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Don’t fall for romance fraud this Valentine’s Day

PCC Mark Shelford is encouraging local people to spot the signs of romance fraud and stay safe online.

Across Avon and Somerset, losses of £2.4million were reported in the 12-month period up to and including October 2021 as a result of dating scam. Increased use of social media and dating apps, during the pandemic, has led to an increase in fraudsters taking advantage of people’s loneliness.

As national lead for Economic and Cyber Crime, PCC Mark Shelford is raising awareness of how dating profiles and apps can increase your chances of falling victim to a scam.

“Romance fraud is when offenders feign romantic feelings for someone online in order to gain their affection and then use this goodwill to commit fraud.

“Fraudsters using dating apps will spend weeks gaining their victim’s trust to make them believe that there is a genuine and honest connection.

“However, weeks or even months later, the scammers will start to ask for money for a variety of emotive reasons, using a range of stories to try and persuade victims to transfer them money without it raising a suspicion. The stories are often believable and victims find it hard to say no because of their belief in this emotional attachment.

“Such examples of stories include funding travel to visit the victim, money to pay for an emergency or medical expenses, a lucrative investment or pretending to be military personnel working overseas. Scammers will often send victims false documents and pictures to enhance their story and the requests for money will usually escalate.

“The victim may continue to transfer money on false promises until they realise the lie or the fraudster ceases contact. In some cases, victims struggle to end communication with the fraudster due to months of forming a relationship and investing emotionally in a scammer. Whatever the outcome, romance fraud is a heart-breaking crime and I know victims can often feel ashamed when they realise they have been scammed.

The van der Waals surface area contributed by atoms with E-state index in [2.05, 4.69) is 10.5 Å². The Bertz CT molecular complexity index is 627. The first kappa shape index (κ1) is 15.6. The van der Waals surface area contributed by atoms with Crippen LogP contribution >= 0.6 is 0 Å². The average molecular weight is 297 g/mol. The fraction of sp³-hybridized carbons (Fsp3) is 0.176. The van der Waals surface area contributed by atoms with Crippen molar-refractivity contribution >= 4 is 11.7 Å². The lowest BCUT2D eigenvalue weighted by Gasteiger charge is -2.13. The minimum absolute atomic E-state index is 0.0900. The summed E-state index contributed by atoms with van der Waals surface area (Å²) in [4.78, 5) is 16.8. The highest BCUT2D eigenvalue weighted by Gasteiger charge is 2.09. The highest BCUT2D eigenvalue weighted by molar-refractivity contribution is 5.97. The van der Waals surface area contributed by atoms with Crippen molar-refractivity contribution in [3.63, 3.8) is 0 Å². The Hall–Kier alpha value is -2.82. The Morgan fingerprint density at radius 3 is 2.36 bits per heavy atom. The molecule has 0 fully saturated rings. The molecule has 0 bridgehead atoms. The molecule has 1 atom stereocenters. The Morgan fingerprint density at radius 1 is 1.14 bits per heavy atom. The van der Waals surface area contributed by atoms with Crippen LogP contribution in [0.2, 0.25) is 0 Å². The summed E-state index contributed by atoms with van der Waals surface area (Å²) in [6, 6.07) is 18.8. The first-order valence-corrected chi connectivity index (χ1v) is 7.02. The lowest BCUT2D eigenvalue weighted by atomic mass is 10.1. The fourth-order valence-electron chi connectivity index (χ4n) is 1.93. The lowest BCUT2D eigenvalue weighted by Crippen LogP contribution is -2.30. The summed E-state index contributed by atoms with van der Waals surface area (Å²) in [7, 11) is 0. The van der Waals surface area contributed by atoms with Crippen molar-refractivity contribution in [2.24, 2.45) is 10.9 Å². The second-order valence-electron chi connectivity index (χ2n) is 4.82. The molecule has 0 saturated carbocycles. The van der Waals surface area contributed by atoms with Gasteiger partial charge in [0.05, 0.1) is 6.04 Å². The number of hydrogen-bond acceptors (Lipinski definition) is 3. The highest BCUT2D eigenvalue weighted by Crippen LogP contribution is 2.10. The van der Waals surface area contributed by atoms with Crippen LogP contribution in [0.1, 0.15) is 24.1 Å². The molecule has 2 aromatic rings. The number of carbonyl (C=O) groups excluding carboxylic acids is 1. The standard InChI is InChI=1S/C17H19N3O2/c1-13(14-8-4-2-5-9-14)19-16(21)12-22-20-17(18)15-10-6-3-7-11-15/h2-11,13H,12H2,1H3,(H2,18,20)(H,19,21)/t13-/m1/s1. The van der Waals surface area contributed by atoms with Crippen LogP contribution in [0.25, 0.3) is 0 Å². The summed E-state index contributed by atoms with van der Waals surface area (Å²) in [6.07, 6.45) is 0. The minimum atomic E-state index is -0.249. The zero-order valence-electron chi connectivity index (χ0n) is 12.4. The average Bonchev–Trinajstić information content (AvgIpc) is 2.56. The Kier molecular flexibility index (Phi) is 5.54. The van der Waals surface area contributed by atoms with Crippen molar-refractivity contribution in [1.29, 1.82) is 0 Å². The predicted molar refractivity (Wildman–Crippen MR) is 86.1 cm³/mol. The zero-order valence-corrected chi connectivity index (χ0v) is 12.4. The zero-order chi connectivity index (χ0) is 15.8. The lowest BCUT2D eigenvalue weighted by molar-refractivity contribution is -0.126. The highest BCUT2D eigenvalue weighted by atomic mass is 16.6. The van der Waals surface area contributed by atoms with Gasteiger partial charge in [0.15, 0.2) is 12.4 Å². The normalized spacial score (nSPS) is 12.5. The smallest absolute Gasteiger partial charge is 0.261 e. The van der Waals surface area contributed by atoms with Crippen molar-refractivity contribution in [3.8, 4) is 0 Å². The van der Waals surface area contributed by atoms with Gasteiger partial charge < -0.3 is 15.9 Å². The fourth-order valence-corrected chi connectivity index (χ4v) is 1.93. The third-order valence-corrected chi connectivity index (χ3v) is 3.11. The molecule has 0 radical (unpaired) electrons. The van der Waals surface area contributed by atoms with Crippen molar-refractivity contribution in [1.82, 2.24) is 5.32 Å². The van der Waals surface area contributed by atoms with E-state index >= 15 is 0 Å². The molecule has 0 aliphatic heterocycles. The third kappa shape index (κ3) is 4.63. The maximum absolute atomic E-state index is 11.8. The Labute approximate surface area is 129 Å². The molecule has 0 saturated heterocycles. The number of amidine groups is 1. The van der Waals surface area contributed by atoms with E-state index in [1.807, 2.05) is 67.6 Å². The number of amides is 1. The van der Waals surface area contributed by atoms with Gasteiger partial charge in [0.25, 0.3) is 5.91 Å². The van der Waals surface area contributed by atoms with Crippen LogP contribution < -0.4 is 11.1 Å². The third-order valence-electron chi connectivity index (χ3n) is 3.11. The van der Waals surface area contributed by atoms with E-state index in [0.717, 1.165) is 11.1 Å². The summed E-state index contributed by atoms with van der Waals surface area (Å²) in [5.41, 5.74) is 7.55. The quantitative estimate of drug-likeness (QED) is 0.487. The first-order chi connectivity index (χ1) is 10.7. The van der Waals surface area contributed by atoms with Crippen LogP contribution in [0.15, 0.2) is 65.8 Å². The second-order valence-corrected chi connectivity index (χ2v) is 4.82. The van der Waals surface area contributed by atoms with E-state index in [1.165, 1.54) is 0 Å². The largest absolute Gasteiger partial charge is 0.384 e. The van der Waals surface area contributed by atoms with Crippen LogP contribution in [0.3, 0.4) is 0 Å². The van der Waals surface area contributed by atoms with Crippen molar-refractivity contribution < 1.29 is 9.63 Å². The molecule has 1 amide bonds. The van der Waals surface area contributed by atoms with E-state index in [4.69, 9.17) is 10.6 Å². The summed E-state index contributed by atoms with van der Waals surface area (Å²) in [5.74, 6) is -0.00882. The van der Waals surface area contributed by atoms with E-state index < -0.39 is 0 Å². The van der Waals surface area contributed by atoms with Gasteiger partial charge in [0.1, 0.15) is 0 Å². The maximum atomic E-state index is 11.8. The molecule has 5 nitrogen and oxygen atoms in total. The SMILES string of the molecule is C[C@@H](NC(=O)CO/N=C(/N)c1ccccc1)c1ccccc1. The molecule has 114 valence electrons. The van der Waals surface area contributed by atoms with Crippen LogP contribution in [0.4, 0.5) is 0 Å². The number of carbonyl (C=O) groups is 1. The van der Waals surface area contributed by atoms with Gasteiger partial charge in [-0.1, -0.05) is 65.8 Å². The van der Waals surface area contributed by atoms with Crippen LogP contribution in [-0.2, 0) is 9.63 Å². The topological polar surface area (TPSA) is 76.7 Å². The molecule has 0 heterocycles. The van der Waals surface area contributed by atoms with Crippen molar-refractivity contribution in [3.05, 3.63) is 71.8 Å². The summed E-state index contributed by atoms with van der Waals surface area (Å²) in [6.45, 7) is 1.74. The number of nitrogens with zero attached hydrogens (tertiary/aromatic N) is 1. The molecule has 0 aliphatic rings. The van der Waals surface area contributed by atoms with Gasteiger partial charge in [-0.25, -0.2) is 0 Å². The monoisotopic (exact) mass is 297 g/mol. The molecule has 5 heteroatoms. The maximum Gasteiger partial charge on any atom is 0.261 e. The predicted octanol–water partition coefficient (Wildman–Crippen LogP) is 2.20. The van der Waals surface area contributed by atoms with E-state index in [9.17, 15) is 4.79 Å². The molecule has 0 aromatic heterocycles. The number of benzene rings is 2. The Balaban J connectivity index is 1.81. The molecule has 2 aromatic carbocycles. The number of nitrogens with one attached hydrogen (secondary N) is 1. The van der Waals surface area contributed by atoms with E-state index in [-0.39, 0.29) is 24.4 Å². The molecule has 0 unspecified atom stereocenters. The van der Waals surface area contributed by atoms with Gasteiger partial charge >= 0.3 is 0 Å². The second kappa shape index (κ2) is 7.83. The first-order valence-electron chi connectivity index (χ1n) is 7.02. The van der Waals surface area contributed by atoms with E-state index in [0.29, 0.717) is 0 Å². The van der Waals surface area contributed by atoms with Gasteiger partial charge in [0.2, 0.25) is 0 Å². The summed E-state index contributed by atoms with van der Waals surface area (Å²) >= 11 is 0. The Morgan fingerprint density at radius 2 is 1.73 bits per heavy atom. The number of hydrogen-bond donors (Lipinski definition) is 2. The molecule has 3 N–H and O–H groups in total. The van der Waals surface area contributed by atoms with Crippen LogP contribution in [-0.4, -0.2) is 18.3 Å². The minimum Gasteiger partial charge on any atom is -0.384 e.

“Please know support is available from the police and Action Fraud. If you think a family member or friend is a victim of this terrible crime, please make them aware of the signs and help them access help.”

PCC Mark Shelford
How to help protect yourself from romance fraud
  • Ensure you have adequate privacy settings on your social media accounts so strangers cannot access their personal information
  • Do not transfer money to anyone you have not met in person
  • Speaking to your family and friends to get advice
How to help protect others from romance fraud
  • Stay in regular contact with your friends and family who are online dating to help spot any changes in behaviour or things that don’t seem right
  • Make friends and family aware of the signs of romance fraud so they are conscious of the tactics criminals use to carry out these scams and reiterate that you should never transfer money to someone that you have never met in person
  • Encourage people to report to Action Fraud and the police if they have become a victim of romance fraud and not to be embarrassed about doing so
Take Five to Stop Fraud advice
  • Stop: Taking a moment to stop and think before parting with your money or information could keep you safe
  • Challenge: Could it be fake? It’s okay to reject, refuse or ignore your requests. Only criminals will try to rush or panic you
  • Protect: If you think you’ve been a victim of fraud, contact you bank immediately and report it to Action Fraud online at actionfraud.police.uk or by calling 0300 123 2040